The unwavering support from her family, including her father, older brother, and mother—who made the selfless decision to leave her job to care for Ossege full-time—serves as a pillar of strength in her healing journey.
When Ossege returns home from school, she embarks on a 30-minute drive north to Mayfield Township, where Blaze resides. The reunion with her four-legged friend is a poignant moment of respite. The muscular brown horse, with a flowing black mane and a distinctive white patch on his forehead, eagerly greets Ossege, embodying a sense of safety and companionship. As she grooms and spends time with Blaze, Ossege attests to the therapeutic nature of their bond, emphasizing how it aids in coping with post-traumatic stress disorder.
In the quiet moments shared in a field, watching Blaze graze on late-autumn grass, Ossege finds a profound sense of peace. She acknowledges the darkness that has touched her life but chooses to focus on the light that persists. "There's still light in this world," she says, a testament to her resilience and determination to find goodness amidst the shadows.
As Ossege navigates the complex journey of healing and recovery, she stands as a symbol of hope, proving that even in the face of darkness, the enduring connections with loved ones and the companionship of a loyal horse can illuminate the path toward a brighter future.
In the face of unfathomable adversity, Kylie Ossege's journey from the shadows of two traumatic school shootings to a place of healing and hope stands as a testament to the indomitable spirit of the human heart. Through the harrowing hours spent in fear on her college campus, the dark echoes of gunfire, and the numbing reality of a world plagued by violence, Ossege's story is one of survival, resilience, and the pursuit of change.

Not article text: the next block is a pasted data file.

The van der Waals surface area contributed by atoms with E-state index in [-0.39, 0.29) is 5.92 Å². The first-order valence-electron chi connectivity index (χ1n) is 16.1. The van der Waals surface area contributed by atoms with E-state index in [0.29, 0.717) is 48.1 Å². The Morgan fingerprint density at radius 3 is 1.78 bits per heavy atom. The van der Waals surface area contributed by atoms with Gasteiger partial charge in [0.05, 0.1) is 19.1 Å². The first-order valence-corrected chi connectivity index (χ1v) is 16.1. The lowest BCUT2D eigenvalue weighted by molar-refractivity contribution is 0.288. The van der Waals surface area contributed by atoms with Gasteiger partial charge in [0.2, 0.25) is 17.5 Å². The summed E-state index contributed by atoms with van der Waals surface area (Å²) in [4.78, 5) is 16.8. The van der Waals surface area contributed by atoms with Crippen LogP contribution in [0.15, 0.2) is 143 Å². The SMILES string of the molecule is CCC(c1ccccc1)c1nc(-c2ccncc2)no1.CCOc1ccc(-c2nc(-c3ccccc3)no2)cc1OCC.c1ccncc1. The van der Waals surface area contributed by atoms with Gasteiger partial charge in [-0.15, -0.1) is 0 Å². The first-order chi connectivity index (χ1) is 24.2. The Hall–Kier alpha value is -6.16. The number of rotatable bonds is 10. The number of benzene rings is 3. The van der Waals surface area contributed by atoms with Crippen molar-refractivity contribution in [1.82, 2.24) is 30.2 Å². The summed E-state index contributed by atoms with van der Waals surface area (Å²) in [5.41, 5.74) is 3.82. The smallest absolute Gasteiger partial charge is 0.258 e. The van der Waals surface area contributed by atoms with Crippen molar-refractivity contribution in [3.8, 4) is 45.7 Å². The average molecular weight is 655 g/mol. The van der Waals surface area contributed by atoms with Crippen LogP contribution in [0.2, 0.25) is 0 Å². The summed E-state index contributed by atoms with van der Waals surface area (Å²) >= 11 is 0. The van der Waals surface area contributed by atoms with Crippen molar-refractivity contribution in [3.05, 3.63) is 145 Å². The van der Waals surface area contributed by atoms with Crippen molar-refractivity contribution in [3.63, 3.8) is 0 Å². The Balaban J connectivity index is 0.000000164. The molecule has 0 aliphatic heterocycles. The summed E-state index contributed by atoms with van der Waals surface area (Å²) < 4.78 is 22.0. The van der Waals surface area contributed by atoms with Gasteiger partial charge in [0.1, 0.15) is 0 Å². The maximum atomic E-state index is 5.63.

As a beacon of strength, Ossege channels her anger and sadness into activism, lending her voice to the fight against gun violence through her involvement with the MSU chapter of March For Our Lives. In the face of despair, she clings to the belief that collective action can forge a path toward a safer tomorrow.
The unwavering support from her family, who have become pillars of strength, underscores the importance of community in the healing process. Her mother's selfless decision to provide full-time care reflects the profound impact of familial bonds on the journey to recovery.
Amidst the chaos of college life and the haunting memories that persist, Ossege finds solace in the quiet moments shared with Blaze, her equine companion. Their bond becomes a therapeutic refuge, offering respite from the weight of post-traumatic stress disorder.
In the serene fields of Mayfield Township, as Blaze grazes on late-autumn grass, Ossege's words resonate: "There's still light in this world. Still good in this world." Her outlook, shaped by resilience and a determination to find goodness amidst the darkness, serves as an inspiration.
As Ossege navigates the complexities of recovery, her story becomes a beacon of hope, illuminating the path toward healing and resilience. In a world too often marred by tragedy, her journey stands as a reminder that, even in the darkest of times, the human spirit has the capacity to endure, find light, and radiate hope for a better future.